Presuming consent to organ donation? Not yet

Recommendations for increasing organ donations

The United States is not ready to follow some European nations in presuming that deceased patients have consented to organ donation if they did not specifically opt out, according to the national Institute of Medicine (IOM). However, the need for donor organs calls for boosting efforts to increase donations, including using organs from patients whose deaths are determined by cardiac criteria.

The IOM released its recommendations in a report, Organ Donation: Opportunities for Action, in May (available for purchase on-line from National Academies Press at www.nap.edu).

Most organs transplanted in the United States come from deceased donors whose deaths have been determined by neurologic criteria based on the irreversible loss of activity in the brain, including in the brain stem. According to the IOM and data from the United Network for Organ Sharing (UNOS), the administrating agency of the national organ procurement program, there are at most about 16,000 eligible donors whose deaths are declared in this way each year in the United States.

But many more people are declared dead using circulatory criteria (irreversible loss of heart function and permanent cessation of circulation). The IOM estimates that at least 22,000 people who die of heart attacks outside of hospitals could be potential donors, provided certain ethical and practical issues can be resolved.

In its report, the IOM recommends that federal agencies work with states and cities that have extensive trauma centers and emergency response systems to develop demonstration projects that can determine the feasibility of increasing rates of donation after circulatory determination of death

Presumed consent rejected, for now

Right now, people in the United States must make a deliberate decision to donate their organs, or next of kin must make this choice after their deaths. Some groups have suggested enacting policies that would presume consent to donate unless a person explicitly opts out, as Spain and Italy have done. The IOM committee that prepared the recommendations examined several methods that could be pursued to increase organ donation, including the so-called "Spanish plan" of presumed consent.

"We believe that at this time the best approaches are to pursue ways to increase donations based on circulatory determination of death, to enhance public education about the value of organ donation, to increase opportunities for people to opt in, and to sustain quality improvements in the organ donation system," the committee reported.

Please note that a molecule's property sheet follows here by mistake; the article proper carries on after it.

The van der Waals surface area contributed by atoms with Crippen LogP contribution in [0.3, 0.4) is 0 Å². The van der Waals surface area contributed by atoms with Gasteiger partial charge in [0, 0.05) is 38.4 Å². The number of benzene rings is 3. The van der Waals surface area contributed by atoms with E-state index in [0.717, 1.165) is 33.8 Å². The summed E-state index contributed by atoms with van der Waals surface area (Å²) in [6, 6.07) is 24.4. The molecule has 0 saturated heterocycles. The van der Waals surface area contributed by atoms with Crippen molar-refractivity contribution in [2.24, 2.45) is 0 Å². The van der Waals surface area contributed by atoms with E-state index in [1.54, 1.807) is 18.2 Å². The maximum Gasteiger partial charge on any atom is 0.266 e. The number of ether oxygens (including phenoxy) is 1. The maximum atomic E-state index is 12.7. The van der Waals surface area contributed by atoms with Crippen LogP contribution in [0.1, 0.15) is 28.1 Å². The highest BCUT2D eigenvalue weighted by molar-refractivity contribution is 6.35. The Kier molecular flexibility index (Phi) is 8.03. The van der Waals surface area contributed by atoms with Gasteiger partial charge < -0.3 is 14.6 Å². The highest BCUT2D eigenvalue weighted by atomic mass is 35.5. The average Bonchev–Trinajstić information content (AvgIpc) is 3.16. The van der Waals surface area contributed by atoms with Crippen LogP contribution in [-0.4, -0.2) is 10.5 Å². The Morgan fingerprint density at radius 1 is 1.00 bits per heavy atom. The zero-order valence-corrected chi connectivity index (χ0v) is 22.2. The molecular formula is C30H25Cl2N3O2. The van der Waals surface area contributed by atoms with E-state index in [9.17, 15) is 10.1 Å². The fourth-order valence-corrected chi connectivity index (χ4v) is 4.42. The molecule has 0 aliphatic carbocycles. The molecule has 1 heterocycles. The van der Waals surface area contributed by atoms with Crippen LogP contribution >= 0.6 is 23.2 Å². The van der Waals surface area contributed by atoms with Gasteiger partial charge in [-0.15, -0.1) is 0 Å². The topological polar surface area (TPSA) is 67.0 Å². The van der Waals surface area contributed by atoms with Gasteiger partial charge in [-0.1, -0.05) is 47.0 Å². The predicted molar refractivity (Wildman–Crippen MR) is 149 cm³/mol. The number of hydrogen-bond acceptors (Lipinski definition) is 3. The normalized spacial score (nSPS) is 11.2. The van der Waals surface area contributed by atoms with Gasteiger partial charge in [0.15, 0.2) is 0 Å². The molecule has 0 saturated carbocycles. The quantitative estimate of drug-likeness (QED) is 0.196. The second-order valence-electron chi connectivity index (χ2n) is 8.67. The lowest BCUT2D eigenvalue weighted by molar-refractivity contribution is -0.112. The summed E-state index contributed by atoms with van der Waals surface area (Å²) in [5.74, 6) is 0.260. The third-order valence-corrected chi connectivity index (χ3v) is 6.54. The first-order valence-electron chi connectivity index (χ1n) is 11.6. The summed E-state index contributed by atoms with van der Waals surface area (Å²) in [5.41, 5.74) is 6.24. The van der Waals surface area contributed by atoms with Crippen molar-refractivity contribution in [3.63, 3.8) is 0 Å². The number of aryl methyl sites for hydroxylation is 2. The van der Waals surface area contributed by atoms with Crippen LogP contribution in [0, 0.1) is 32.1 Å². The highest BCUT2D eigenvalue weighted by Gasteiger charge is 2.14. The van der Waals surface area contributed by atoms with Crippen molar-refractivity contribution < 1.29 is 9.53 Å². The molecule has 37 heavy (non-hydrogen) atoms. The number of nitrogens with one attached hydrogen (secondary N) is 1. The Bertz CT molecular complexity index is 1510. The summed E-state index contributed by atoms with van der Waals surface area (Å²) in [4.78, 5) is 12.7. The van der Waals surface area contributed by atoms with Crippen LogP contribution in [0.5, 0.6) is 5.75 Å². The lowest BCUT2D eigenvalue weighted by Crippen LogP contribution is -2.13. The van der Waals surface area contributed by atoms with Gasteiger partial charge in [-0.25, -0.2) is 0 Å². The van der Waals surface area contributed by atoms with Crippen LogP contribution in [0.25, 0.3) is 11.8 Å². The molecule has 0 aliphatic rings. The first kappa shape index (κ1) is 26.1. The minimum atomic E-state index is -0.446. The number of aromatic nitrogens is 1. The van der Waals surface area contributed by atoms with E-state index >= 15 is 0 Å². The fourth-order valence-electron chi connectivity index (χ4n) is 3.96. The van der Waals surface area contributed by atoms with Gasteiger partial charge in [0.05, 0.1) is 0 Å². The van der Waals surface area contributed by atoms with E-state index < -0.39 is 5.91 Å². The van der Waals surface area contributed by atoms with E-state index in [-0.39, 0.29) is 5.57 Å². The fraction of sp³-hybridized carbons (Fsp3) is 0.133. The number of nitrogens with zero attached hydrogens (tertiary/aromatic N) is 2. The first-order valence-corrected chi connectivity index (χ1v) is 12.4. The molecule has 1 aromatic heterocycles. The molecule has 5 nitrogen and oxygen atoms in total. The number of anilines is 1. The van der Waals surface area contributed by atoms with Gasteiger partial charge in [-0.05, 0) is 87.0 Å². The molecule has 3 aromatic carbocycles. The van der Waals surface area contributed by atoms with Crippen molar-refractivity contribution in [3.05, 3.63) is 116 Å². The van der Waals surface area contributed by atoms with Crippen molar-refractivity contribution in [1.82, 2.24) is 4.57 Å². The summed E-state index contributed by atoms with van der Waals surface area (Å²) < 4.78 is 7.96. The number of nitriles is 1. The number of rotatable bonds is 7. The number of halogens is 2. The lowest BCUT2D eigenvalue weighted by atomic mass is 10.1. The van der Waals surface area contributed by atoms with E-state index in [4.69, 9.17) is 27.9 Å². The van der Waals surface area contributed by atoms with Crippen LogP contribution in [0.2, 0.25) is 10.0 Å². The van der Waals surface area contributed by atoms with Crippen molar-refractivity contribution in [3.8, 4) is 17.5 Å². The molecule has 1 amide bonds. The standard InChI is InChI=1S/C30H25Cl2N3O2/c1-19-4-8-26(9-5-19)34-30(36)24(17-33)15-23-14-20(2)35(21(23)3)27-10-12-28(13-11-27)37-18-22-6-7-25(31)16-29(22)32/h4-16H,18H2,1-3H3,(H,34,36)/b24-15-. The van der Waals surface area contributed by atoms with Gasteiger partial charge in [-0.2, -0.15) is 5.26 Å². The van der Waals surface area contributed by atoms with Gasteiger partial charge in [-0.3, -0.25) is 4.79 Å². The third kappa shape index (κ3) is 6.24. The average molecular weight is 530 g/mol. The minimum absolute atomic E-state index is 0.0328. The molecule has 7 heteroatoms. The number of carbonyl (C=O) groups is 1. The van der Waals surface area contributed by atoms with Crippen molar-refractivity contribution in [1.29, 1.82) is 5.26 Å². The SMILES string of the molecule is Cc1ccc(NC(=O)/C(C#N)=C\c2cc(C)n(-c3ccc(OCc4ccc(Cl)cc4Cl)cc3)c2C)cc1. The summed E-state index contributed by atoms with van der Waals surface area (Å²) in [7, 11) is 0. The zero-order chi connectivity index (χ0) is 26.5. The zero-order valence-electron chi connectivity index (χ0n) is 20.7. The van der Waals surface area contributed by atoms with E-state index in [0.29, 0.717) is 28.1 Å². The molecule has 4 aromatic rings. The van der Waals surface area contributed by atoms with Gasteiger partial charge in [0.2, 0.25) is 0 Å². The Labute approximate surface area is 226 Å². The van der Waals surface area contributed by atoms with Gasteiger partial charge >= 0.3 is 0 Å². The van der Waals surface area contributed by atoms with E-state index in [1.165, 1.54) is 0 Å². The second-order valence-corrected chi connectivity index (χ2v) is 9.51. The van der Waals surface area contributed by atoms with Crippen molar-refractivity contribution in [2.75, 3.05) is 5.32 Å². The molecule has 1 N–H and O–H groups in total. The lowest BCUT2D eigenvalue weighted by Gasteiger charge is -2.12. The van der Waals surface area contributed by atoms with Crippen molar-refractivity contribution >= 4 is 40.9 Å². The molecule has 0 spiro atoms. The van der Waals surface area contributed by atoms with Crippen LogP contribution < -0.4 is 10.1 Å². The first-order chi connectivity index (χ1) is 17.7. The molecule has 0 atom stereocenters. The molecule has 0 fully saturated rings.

While supporting many of the principles underlying a presumed-consent approach, the IOM determined that now is not the time to replace the current legal framework requiring explicit consent. Without broad public support, such a shift would probably reduce rather than increase the supply of organs, the report says. However, the committee encouraged those with a stake in increasing donation rates to work to create the social support necessary to make this change.

Organ donation in the United States has increased steadily over the last two decades, but the growth in donor tissues and organs is far outstripped by the increasing need. In early May, more than 92,100 people were waiting to receive organs.

Also rejected is the trend of offering financial incentives such as direct payments, coverage of funeral expenses, or contributions to the donor's choice of charity as a means of encouraging donations. Individuals who are willing to be organ donors should not be given preferential status as recipients of organs, the report adds.

So-called living donors — those who donate organs and tissues while still alive and healthy — do save lives, but the risk to their own health is considerable, and the IOM recommends additional advocacy on behalf of those donors to make sure they are fully informed when they consent to living donations. Additional study of living donation and its risks to the donor is urged by the IOM.

For more information, visit the Institute of Medicine web site at www.iom.edu.